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The easiest children to reach are most likely to be infected with ocular Chlamydia trachomatis in trachoma endemic areas of Niger



The easiest children to reach are most likely to be infected with ocular Chlamydia trachomatis in trachoma endemic areas of Niger



Plos Neglected Tropical Diseases 7(1): E1983



Control programs for trachoma use mass antibiotic distributions to treat ocular Chlamydia trachomatis in an effort to eliminate this disease worldwide. To determine whether children infected with ocular Chlamydia are more likely to present later for examination than those who are uninfected, we compare the order of presentation for examination of children 0-5 years, and the presence of ocular Chlamydia by PCR in 4 villages in Niger where trachoma is endemic. We conducted a cluster-randomized, controlled trial where 48 randomly selected villages in Niger are divided into 4 study arms of different mass treatment strategies. In a substudy of the main trial, we randomly selected 1 village from each of the 4 study arms (4 total villages) and we evaluated the odds of ocular Chlamydia versus the rank order of presentation for examination and laboratory assessment before treatment was offered. We found the odds of harboring ocular Chlamydia dropped by more than 70% from the first child examined to the last child examined (OR 0.27, 95% CI 0.13-0.59, P = 0.001) in the 4 randomly selected villages. We found the odds of active trachoma dropped by 80% from the first child examined to the last child examined (OR 0.20, 95% CI 0.10-0.4, P<0.0001) in the 48 villages in the main trial. This study demonstrates that even if the WHO recommended 80% treatment coverage is not reached in certain settings, children 0-5 years with the greatest probability of ocular Chlamydia have higher odds of receiving attention because they are the first to present. These results suggest there may be diminishing returns when using scarce resources to track down the last few children in a mass treatment program. ClinicalTrials.gov NCT00792922.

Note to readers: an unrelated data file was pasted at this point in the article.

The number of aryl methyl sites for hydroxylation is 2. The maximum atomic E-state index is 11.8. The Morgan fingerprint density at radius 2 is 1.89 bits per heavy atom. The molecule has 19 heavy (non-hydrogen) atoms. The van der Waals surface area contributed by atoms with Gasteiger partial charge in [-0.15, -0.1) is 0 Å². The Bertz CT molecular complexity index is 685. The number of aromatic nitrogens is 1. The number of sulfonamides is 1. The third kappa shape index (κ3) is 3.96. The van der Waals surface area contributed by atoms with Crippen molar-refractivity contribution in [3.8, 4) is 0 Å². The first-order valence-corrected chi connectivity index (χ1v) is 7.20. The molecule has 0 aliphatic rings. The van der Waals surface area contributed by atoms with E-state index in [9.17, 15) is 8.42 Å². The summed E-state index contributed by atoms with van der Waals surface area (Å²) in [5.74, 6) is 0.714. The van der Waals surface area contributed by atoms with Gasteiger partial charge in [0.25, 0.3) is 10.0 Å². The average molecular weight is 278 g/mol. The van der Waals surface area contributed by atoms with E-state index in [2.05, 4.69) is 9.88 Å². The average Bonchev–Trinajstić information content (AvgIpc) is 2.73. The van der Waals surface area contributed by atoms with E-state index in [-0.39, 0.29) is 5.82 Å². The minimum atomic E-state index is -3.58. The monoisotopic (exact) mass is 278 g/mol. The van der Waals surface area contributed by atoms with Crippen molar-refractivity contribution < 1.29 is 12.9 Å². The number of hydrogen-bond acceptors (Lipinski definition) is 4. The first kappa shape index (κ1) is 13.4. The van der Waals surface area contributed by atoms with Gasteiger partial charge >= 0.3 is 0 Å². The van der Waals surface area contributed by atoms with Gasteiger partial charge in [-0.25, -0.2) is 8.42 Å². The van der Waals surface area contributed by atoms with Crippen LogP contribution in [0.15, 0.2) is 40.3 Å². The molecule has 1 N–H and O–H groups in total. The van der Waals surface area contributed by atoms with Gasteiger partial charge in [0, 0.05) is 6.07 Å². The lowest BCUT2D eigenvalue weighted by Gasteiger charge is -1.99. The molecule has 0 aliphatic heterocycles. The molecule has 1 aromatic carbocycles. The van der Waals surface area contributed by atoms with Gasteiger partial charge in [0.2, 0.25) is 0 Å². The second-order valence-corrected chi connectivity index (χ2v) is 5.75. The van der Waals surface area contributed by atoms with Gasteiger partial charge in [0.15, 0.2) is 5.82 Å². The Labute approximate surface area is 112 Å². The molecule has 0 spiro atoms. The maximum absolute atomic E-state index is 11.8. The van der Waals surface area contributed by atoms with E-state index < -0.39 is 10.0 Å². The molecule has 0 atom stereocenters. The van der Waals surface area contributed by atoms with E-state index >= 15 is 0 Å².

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Accession: 056293851

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PMID: 23326612

DOI: 10.1371/journal.pntd.0001983


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